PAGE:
Archer refused to patent his invention, considering it “a gift for the rest of humanity”. And in fact, that view proved to be quite prescient: The technique he helped create would lead to gelatin printing and, later, film, which revolutionized photo taking in the 20th century .
The Process of Daguerreotype
The daguerreotype is a direct-positive method that produces a highly detailed picture on a piece of copper plated with a thin layer of silver without the need for a negative. The procedure required extreme attention to detail. Until the surface looked like a mirror, the silver-plated copper plate had to be cleaned and polished.
The test plate was exposed to a drop of 3 percent potassium iodide solution, which produced a pale bluish tint.
The acid-sensitized plate was then placed in an iodine-filled box for 18 hours before being transferred to the camera.
After exposure to light, the plate was developed over hot mercury until an image formed.
To preserve the photograph, the picture was immersed in a solution of sodium thiosulfate or salt and then gold chloride toning was applied.
The earliest daguerreotypes were produced with a time of three to fifteen minutes, making the procedure unsuitable for portrait photography. The development of improved photographic lenses and modifications to the sensitization process eventually reduced the exposure time to less than a minute.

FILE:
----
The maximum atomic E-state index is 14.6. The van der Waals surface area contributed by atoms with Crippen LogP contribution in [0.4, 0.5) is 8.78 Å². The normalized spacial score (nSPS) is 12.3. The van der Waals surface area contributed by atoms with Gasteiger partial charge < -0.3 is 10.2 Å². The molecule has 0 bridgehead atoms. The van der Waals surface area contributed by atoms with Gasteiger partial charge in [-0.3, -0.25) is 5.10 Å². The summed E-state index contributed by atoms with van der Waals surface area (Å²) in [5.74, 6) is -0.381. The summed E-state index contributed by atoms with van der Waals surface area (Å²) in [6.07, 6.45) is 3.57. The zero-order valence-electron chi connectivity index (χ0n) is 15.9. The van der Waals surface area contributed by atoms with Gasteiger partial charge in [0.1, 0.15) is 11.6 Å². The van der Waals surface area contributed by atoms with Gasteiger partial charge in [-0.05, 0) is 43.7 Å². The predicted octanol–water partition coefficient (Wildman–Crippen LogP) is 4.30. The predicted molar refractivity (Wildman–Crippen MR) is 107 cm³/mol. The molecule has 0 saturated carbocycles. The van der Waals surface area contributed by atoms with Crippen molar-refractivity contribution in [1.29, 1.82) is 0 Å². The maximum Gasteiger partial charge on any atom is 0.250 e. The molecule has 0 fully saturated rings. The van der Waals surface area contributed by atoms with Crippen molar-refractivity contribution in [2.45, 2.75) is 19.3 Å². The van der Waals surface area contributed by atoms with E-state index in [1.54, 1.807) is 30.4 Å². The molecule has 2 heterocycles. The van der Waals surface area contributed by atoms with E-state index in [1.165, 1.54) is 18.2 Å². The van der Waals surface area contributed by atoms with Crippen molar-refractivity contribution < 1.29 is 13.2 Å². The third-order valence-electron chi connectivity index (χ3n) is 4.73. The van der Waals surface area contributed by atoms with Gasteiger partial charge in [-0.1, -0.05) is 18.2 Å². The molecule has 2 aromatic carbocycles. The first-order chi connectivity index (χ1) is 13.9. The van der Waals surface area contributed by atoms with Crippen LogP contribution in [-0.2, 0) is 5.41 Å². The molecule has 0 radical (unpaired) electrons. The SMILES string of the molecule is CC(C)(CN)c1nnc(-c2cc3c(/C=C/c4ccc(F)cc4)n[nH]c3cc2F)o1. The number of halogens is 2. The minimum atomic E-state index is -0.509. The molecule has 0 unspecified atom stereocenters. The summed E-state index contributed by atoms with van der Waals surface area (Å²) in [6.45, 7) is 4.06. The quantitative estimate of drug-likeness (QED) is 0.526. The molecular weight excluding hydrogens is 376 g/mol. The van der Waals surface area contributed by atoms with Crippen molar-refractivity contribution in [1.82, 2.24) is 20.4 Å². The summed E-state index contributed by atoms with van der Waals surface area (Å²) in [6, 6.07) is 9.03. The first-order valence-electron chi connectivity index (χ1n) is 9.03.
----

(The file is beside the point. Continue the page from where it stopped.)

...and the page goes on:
Although each daguerreotype is one-of-a-kind, it may be duplicated by redaguerreotyping the original. Lithography and engraving were other methods used to make copies. Daguerreotypes were utilized in popular periodicals and books to create portraits. At Brady’s studio, James Gordon Bennett, the editor of the New York Herald, had his portrait taken.
A later engraved version of this daguerreotype was published in the “Democratic Review” .
What Are the Advantages of a Daguerreotype?
- While daguerreotypes are delicate and breakable, they can endure for eternity if properly preserved;
- Because the picture plane is made of solid silver and there is no grain on the print’s surface;
- The image quality is far superior to that of paper or film;